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ISDN/Medical Imaging
Department of Veterans Affairs
Silver Spring, MD
USA

Year: 1993
Status: Laureate
Category: Medicine
Nominating Company: MCI Telecommunications Corporation

Until recently, crucial X-rays and images of slides were not stored in information systems. The Department of Veterans Affairs Medical Imaging System now provides physicians with access to images in patient charts and in information systems throughout the hospital. Images can also be transmitted.
The effective delivery of health care is dependent on a wide range of
medical images. Manual and computer--based medical records ordinarily do
not contain image data, leaving the physician to deal with a fragmented
patient record widely scattered throughout the hospital. The Medical
Imaging System developed by the Dept. of Veterans Affairs (VA) makes
medical images (such as x--rays, microscopic slides, endoscopic views,
and ultrasound scans) available directly to physicians as an integrated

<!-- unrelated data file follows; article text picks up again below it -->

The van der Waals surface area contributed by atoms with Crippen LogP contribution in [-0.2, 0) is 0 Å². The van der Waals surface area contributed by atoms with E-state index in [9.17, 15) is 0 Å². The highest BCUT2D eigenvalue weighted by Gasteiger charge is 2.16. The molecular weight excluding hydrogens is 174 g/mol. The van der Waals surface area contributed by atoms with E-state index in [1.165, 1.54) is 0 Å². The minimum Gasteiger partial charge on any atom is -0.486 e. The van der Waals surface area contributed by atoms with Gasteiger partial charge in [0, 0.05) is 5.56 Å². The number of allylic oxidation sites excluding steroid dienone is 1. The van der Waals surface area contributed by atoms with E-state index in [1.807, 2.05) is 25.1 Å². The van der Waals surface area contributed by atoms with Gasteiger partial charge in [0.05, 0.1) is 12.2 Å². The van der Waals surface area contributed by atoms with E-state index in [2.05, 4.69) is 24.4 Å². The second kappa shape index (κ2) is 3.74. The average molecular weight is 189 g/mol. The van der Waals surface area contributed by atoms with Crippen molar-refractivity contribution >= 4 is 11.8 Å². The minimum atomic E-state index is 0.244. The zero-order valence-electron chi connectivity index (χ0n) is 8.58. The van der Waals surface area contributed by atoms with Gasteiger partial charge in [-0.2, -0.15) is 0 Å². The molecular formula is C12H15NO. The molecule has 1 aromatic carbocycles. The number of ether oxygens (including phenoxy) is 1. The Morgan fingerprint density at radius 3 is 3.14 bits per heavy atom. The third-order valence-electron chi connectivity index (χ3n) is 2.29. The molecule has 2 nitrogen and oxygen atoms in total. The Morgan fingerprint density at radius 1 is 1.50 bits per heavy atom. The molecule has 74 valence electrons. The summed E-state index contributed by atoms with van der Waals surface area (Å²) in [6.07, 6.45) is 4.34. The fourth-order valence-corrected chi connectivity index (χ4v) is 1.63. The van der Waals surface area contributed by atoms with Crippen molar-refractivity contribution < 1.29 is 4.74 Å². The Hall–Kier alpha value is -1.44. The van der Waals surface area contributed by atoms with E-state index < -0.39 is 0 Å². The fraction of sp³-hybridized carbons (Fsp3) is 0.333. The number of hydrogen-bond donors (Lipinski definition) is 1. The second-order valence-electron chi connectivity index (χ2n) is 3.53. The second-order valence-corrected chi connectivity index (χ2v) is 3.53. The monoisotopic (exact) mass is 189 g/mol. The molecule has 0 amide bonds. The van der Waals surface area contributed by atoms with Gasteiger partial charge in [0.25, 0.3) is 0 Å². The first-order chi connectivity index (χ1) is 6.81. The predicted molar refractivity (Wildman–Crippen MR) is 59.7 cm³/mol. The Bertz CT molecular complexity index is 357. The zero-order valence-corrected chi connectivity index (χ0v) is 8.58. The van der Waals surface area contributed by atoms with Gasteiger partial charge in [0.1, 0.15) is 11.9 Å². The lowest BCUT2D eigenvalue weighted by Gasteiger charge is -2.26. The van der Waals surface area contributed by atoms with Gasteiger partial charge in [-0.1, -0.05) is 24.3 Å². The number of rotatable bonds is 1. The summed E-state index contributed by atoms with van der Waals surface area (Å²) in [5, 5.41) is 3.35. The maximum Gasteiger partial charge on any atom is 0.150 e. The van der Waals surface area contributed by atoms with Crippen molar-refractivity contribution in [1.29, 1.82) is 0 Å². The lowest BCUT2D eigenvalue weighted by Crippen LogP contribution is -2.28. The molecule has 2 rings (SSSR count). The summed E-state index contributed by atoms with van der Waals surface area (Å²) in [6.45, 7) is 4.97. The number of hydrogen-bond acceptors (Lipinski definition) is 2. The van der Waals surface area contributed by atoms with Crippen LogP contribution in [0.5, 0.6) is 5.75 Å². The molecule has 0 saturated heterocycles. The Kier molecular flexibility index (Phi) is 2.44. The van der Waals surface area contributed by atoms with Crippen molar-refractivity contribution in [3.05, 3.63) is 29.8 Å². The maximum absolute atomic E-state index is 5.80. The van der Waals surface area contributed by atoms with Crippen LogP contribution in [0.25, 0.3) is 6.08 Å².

component of the patient's computerized data. This imaginative system
integrates state--of--the--art workstations, networking, and optical
disk storage technology with existing government developed software to
improve service to VA patients, simplify information retrieval
procedures, and improve communications among VA clinicians. Specific
technical accomplishments include (1) the development of a low cost,
high resolution, true color image workstation suitable for use
throughout VA hospitals and (2) the integration and networking of these
workstations into the VA's existing hospital information system (DHCP).
As a result of these two accomplishments, comprehensive patient data
including both images and text can be efficiently examined by hospital
physicians.

The DHCP Medical Imaging System is currently installed in two V.A.
medical centers, with five additional sites being installed in the
coming year. ISDN telecommunications capability has been installed to
connect these first two sites to allow cost--effective remote
teleconsultation by expert physicians as well as system support by
developers.

System impacts on care providers and patients include: (1) it improves
the quality of patient care by providing all patient data, reducing the
possibility of error based on lack of data or nonstandard terminology
used to describe images; (2) it increases communication among
clinicians, improving continuity of care when multiple specialists are
involved (3) its reduces physician time spent searching for data; (4) it
aids patients in understanding their problems; (S) it allows
consultation with physicians at other sites; (6) it assists in physician
education; and (7) it may ultimately change the patterns of medical
practice.